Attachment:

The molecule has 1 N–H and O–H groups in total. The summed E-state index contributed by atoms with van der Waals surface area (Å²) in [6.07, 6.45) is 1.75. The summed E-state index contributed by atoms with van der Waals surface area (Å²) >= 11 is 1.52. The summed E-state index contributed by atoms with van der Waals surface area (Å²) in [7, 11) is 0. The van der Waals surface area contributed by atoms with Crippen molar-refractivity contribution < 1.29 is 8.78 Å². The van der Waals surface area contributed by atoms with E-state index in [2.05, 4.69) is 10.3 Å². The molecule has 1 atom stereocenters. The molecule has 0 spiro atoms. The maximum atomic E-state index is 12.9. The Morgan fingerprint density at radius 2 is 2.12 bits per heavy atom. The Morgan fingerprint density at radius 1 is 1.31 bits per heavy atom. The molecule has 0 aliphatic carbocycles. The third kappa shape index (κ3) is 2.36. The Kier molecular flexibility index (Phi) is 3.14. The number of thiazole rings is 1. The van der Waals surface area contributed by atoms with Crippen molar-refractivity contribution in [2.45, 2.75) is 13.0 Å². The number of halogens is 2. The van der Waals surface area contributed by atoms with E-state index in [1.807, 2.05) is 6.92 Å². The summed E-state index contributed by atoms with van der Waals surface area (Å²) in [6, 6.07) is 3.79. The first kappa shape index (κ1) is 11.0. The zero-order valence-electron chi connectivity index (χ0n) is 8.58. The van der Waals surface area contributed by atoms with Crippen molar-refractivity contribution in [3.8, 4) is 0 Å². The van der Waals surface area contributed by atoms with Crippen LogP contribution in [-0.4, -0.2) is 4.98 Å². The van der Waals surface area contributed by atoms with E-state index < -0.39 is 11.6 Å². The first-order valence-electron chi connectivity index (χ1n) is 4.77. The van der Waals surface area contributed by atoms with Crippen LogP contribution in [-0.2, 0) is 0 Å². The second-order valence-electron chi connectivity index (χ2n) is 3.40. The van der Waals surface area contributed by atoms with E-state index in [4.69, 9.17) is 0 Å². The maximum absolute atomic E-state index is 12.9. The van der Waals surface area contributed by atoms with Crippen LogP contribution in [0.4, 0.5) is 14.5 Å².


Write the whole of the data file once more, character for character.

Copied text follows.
The molecule has 1 N–H and O–H groups in total. The summed E-state index contributed by atoms with van der Waals surface area (Å²) in [6.07, 6.45) is 1.75. The summed E-state index contributed by atoms with van der Waals surface area (Å²) >= 11 is 1.52. The summed E-state index contributed by atoms with van der Waals surface area (Å²) in [7, 11) is 0. The van der Waals surface area contributed by atoms with Crippen molar-refractivity contribution < 1.29 is 8.78 Å². The van der Waals surface area contributed by atoms with E-state index in [2.05, 4.69) is 10.3 Å². The molecule has 1 atom stereocenters. The molecule has 0 spiro atoms. The maximum atomic E-state index is 12.9. The Morgan fingerprint density at radius 2 is 2.12 bits per heavy atom. The Morgan fingerprint density at radius 1 is 1.31 bits per heavy atom. The molecule has 0 aliphatic carbocycles. The third kappa shape index (κ3) is 2.36. The Kier molecular flexibility index (Phi) is 3.14. The number of thiazole rings is 1. The van der Waals surface area contributed by atoms with Crippen molar-refractivity contribution in [2.45, 2.75) is 13.0 Å². The number of halogens is 2. The van der Waals surface area contributed by atoms with E-state index in [1.807, 2.05) is 6.92 Å². The summed E-state index contributed by atoms with van der Waals surface area (Å²) in [6, 6.07) is 3.79. The first kappa shape index (κ1) is 11.0. The zero-order valence-electron chi connectivity index (χ0n) is 8.58. The van der Waals surface area contributed by atoms with Crippen molar-refractivity contribution in [3.8, 4) is 0 Å². The van der Waals surface area contributed by atoms with Crippen LogP contribution in [-0.4, -0.2) is 4.98 Å². The van der Waals surface area contributed by atoms with E-state index < -0.39 is 11.6 Å². The first-order valence-electron chi connectivity index (χ1n) is 4.77. The van der Waals surface area contributed by atoms with Crippen LogP contribution in [-0.2, 0) is 0 Å². The second-order valence-electron chi connectivity index (χ2n) is 3.40. The van der Waals surface area contributed by atoms with E-state index in [4.69, 9.17) is 0 Å². The maximum absolute atomic E-state index is 12.9. The van der Waals surface area contributed by atoms with Crippen LogP contribution in [0.4, 0.5) is 14.5 Å².